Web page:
It is thanks to his openness and ‘careless leaks’ from the Inland Revenue, that we know the main thrust of his Budget proposals on April 17.
Business, large and small, will almost certainly benefit. Mr Brown is expected to hand big business £1.1bn in tax breaks. These include £350m in corporate tax cuts, £150m from cuts when they sell ‘substantial shareholdings’, and £600m through the introduction of tax credits on R&D investment.
More than half a million small businesses are expected to benefit from a simpler VAT system. But Mr Brown is – or should be – hemmed in by Labour’s election pledge not to touch income tax rate. However the PM has hinted taxes will have to rise to give the NHS a boost. To get round this pledge and raise the money, Brown could increase VAT or raise NI contributions.
Meanwhile, events in the Middle East may force Brown to revise his plans to increase VAT on petrol. But if Brown goes ahead, he fears the fuel giants would put their increases on after the Budget – and blame the government.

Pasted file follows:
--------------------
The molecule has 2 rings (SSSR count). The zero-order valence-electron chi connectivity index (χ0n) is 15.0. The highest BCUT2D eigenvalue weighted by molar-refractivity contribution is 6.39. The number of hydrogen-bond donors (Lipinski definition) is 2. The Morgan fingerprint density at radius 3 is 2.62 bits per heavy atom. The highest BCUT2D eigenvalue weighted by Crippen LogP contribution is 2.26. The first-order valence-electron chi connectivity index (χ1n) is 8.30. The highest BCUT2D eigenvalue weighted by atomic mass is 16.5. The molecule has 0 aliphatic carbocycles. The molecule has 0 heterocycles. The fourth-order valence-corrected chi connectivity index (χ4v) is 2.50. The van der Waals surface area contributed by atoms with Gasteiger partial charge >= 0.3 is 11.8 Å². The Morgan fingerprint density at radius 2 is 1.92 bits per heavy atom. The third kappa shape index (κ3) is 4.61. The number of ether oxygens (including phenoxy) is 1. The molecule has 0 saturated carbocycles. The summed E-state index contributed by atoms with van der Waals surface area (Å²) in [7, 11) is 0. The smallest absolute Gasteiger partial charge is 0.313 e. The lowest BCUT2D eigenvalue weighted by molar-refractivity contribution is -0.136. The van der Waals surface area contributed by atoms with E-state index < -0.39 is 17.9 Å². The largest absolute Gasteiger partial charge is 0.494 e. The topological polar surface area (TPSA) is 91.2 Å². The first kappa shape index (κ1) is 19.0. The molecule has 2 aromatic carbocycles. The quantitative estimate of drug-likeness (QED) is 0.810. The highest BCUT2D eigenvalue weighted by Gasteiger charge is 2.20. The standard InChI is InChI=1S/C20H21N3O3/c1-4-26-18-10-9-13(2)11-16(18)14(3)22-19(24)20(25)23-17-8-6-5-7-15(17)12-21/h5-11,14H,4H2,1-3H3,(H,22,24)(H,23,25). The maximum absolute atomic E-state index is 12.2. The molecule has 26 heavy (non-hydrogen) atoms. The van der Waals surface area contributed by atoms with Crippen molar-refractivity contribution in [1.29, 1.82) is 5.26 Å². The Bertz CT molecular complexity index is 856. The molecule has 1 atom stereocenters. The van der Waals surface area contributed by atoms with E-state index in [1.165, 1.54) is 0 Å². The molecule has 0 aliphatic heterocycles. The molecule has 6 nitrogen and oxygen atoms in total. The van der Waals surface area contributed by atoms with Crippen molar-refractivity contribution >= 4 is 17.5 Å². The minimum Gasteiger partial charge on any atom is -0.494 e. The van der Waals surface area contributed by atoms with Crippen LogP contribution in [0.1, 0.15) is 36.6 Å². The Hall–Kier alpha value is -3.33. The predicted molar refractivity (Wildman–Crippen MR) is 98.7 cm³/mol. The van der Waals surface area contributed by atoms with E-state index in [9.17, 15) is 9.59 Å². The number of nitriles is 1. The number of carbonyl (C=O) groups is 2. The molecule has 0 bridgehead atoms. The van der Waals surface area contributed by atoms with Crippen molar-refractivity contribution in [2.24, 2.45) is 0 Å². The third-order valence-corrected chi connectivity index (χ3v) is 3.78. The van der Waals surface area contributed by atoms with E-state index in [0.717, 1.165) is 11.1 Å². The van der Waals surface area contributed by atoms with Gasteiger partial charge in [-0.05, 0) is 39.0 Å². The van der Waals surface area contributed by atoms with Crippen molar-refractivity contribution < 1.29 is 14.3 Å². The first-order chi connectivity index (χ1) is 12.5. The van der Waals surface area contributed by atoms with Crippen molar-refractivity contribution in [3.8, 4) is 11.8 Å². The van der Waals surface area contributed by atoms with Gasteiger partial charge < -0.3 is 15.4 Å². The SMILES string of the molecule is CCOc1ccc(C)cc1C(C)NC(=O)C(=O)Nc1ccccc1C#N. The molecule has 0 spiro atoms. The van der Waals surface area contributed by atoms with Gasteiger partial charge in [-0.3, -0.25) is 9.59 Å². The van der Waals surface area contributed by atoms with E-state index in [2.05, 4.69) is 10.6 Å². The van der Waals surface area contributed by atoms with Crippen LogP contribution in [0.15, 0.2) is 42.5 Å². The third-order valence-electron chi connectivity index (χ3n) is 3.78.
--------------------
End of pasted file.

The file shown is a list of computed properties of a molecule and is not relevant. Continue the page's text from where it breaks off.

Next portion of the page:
Since no Brown budget would be complete without a stealth tax, it is expected company car drivers could face a 16% tax increase on petrol bills.
None of this is being achieved without severe strains on ministers. David Blunkett and Geoffrey Hoon, have been fighting for more cash. Blunkett has made no secret of his requirements for more resources to tackle crime.
And Mr Hoon has complained the MoD is so short of money, it is raiding next year’s budget to meet this year’s requirements.
Blair and Brown are said to be furious these differences have come out into the open.
That is why they are considering going back into purdah until April 17.
But it is probably too late for that now.
Does Darwin's theory apply to taxation? Colin ponders...
The EC has been instructed to draft a European Union (EU) directive authorising an EU financial transaction tax, which would apply to ten of the EU’s 28 member states
Accountancy watchdog the FRC has dropped its investigation into the former chief financial officer of Tesco, nearly two years after the supermarket was engulfed in an accounting scandal
Colin imagines how Apple's logo might change in the wake of the EC's ruling over its Irish tax arrangements